Unlike some members of the Jewish community, author Zev Chafets has no qualms about accepting the support of evangelical Christians when it comes to Israel.
“I usually feel positive about Zionists, Christian or Jewish. I don’t involve myself in the theology of other people,” he told NJ Jewish News in a telephone interview from his home in Pelham, NY. “I don’t even involve myself in my own theology.”
Chafets will deliver that message when he appears at Temple Beth Shalom in Livingston on Wednesday, Nov. 4.
His talk on pro-Israel Christians is being sponsored by the Community Relations Committee of United Jewish Communities of MetroWest NJ and AIPAC, the American Israel Public Affairs Committee.
“I think the Jewish community has a hard time understanding evangelical Christians, not so much for theological reasons but for political and cultural reasons,” said Chafets, author of A Match Made in Heaven: American Jews, Christian Zionists, and One Man’s Exploration of the Weird and Wonderful Judeo-Christian Alliance, published in 2007 by Harper Collins. “These Christians are Republicans and the Jews are Democrats. The Christians believe in God and the Jews believe in whatever they believe.”
And yet in some ways, he said, Christians are often more forthright in their Zionism than many Jews.
“I wish I was convinced the American-Jewish community loved Israel as much as these Christians,” he said. “Evangelicals do not have hang-ups about dual loyalty. They’re just pro-Israel. I remember a time when the American-Jewish community was mostly like that. We got farther away from the Six-Day War and farther away from the Holocaust and closer to a less muscular view of how business is conducted in the world, especially the liberal community, where most American Jews are.”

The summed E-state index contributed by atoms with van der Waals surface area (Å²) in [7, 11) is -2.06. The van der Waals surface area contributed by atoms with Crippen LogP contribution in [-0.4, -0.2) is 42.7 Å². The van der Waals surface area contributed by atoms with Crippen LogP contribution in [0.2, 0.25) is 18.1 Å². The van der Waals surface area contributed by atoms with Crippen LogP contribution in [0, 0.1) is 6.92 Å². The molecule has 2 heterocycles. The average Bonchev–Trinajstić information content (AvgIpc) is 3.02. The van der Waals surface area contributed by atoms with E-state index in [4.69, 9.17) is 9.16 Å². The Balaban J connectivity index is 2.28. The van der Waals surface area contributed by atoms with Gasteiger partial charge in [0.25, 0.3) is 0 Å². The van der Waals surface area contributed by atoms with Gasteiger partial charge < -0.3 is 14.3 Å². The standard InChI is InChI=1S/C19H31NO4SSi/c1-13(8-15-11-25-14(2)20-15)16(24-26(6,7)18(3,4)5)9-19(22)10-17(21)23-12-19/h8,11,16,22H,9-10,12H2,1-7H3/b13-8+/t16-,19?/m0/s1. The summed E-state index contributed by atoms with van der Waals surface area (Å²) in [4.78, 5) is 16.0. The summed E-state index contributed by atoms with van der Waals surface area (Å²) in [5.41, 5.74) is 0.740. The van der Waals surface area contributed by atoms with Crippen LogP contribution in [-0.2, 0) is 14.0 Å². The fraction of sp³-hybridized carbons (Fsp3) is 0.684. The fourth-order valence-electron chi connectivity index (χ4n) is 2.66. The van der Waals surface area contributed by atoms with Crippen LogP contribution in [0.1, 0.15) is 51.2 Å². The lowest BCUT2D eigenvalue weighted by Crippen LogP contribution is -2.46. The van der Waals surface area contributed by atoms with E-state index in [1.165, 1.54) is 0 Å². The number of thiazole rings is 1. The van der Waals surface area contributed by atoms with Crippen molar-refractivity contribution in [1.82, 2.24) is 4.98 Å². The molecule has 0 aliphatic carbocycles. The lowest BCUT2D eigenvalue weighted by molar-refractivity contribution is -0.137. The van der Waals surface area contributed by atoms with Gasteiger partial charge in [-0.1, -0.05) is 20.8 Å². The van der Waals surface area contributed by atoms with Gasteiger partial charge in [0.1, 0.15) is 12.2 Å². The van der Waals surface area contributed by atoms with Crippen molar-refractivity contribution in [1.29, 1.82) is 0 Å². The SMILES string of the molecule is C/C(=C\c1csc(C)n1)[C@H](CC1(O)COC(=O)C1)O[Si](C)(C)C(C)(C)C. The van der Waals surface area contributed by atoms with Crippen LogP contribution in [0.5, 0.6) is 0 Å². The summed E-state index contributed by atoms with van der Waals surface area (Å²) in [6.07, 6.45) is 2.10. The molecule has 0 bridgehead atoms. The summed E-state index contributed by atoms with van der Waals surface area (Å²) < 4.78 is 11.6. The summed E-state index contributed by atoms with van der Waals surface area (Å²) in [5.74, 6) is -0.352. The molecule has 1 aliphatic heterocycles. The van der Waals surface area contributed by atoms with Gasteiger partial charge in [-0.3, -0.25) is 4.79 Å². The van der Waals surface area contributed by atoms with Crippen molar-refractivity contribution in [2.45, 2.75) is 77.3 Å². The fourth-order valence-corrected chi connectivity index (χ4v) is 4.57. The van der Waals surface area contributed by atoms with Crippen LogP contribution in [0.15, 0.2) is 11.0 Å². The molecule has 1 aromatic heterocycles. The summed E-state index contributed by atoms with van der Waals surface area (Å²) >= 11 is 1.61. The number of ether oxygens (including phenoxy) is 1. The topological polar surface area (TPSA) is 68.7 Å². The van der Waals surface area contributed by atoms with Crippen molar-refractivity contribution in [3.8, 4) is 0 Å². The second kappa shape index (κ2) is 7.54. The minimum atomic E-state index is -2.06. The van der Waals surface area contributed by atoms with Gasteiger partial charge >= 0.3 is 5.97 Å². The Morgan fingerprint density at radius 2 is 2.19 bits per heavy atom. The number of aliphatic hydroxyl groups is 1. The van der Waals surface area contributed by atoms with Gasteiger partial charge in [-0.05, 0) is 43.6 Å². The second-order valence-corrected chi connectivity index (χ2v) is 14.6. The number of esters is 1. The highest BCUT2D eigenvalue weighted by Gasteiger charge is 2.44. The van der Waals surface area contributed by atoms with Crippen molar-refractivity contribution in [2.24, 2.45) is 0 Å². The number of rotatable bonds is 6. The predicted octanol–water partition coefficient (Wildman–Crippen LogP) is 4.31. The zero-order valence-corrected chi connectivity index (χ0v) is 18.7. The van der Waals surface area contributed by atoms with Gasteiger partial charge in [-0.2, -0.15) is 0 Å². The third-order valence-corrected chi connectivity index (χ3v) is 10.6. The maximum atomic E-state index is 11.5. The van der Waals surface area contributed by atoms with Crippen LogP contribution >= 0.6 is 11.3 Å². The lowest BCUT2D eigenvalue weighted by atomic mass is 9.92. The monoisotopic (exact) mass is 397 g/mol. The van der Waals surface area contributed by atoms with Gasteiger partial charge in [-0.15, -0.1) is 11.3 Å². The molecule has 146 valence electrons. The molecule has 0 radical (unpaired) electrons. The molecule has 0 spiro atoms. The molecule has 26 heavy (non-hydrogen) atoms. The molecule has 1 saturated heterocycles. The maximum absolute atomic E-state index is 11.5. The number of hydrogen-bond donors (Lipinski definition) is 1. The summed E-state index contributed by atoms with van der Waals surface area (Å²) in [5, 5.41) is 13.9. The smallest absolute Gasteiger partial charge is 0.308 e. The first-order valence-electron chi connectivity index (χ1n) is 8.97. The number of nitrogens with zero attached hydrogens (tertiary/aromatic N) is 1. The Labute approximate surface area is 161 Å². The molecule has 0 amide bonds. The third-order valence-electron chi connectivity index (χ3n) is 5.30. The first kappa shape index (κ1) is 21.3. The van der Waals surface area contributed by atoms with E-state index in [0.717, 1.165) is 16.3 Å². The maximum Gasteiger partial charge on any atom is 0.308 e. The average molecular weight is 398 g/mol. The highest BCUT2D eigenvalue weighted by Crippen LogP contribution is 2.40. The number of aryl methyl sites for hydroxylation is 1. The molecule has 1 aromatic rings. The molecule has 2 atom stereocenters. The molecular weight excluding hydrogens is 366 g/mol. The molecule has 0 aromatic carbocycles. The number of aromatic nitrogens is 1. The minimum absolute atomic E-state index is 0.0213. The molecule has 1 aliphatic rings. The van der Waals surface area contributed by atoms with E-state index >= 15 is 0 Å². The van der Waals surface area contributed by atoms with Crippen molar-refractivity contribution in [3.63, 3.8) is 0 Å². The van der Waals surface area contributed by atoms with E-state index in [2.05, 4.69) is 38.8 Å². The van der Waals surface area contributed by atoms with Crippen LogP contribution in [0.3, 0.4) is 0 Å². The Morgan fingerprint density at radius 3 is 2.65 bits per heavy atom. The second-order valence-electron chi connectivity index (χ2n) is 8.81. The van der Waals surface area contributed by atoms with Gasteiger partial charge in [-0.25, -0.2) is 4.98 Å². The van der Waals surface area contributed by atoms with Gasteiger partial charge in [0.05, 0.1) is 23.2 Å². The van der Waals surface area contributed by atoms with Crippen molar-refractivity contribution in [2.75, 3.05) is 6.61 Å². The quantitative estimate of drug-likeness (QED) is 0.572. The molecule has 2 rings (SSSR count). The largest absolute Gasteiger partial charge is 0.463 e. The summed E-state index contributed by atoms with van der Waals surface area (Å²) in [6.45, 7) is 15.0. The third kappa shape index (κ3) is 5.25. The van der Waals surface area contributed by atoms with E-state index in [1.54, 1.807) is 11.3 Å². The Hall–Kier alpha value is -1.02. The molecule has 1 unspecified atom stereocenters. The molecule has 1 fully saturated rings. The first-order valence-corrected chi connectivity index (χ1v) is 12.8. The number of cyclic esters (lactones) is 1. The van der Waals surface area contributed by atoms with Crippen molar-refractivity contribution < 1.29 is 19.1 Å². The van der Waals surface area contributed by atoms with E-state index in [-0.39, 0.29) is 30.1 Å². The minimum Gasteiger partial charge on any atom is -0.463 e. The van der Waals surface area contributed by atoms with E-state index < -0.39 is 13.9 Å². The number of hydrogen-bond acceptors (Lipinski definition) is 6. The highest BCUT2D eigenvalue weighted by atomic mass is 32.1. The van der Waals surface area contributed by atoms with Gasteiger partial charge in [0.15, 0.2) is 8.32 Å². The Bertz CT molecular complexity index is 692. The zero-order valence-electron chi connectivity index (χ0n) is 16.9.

Chafets, born in 1947, was part of a wavelet of young American Jews who moved to Israel in the wake of that 1967 war, making aliya after graduating from the University of Michigan.
He was brought up in a Reform temple in Pontiac, Mich. “I’ve lived most of my life in Israel on the secular side of town,” he said. “I don’t see myself as a religious guy.”
From 1977 to 1982, Chafets was director of the Israeli Government Press Office under Prime Minister Menachem Begin.
He was a founding editor of the Jerusalem Report magazine and has written books on Israel, his native Detroit, and baseball.
Skeptical of peace
Chafets currently spends more time in the United States than in the house he owns in Tel Aviv.
“I consider myself an Israeli first, if I have to have a first and a second,” he said. “But I was born here and I feel very much an American.” He votes in Israel, not in the United States.
Surprisingly for a writer whose views tilt to the right of center, Chafets said, “I didn’t vote for Obama, but I could have. I thought McCain ran a terrible campaign and I probably would have liked to have taken part in the historical act of electing an African-American.”
But Chafets has become skeptical of the president’s intention to broker an accord between the Israelis and Palestinians.
“I am going to be real honest and say achieving peace isn’t one of my top priorities.”
Instead, the writer said, he would prefer that the Israeli government devote its energies “to continue to grow the country, to continue to grow the economy, to expand the population, to improve living conditions, and to deal with the Iranian issue.”
He sees Iran’s nuclear ambitions as the most pressing issue facing Israel.
“The Palestinian thing is a manageable problem, and Israel has managed it going on 60 years,” he said. “But the Iranian situation is another kettle of fish. I think probably we have to do something. Ideally I would like the world to disarm Iran, but if they don’t, I think Israel might have to try to do that.”
Does that mean bombing?
“I’m not a fan of bombing,” he said. “But if the alternative is to sit there and wait for the Iranians to develop nuclear weapons, I don’t think we’re in a position to do that.”